In Wildflowers and Plant Communities of the Southern Appalachian Mountains and Piedmont, author Tim Spira describes Phacelia fimbriata: “In woodland gardens (and in the wild) dense patches of flowering fringed phacelia resemble light coverings of newly fallen snow”. That is certainly what this scene looked like from a distance, when our group traveled to the Great Smoky Mountains in mid-April a couple years ago.
Phacelia fimbriata is a common annual species of mid- to high elevation forests in Alabama, Georgia, North Carolina, Tennessee and Virginia. Pursuing the strategy of an annual life cycle is uncommon in forested environments, as annual life cycles are more often associated with habitats of extreme ecological conditions during some of the year. In these harsh environments, it can be particularly advantageous to be a dormant seed instead of a functioning plant needing water during a drought season or oxygen in the root tissue during cyclic flooding. According to Spira, the ecological advantages of an annual life cycle in fringed phacelia are not yet understood. It is known to germinate in the autumn, and then overwinter as a rosette of leaves flush against the ground (protected by fallen leaves and insulating snow).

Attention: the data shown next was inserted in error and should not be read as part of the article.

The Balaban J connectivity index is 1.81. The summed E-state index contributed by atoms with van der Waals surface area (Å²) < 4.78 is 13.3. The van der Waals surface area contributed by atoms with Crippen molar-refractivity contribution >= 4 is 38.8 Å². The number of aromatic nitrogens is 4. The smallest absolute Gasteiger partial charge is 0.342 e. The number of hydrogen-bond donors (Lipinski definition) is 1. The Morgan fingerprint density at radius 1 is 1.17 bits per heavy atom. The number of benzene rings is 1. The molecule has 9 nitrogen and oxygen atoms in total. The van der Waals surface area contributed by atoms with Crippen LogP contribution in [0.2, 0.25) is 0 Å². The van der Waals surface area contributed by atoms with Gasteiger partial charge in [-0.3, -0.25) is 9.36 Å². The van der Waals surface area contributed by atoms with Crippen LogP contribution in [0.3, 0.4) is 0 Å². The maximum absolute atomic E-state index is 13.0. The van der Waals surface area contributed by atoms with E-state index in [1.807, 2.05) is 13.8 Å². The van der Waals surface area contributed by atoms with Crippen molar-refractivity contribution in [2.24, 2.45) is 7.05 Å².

The specific epithet, fimbriata, means to be fringed with hairs. For comparison, see this previous entry on Parnassia fimbriata. For additional photographs, including both close-ups and in the landscape, see this thread on WildlifeSouth Forums: fringed phacelia.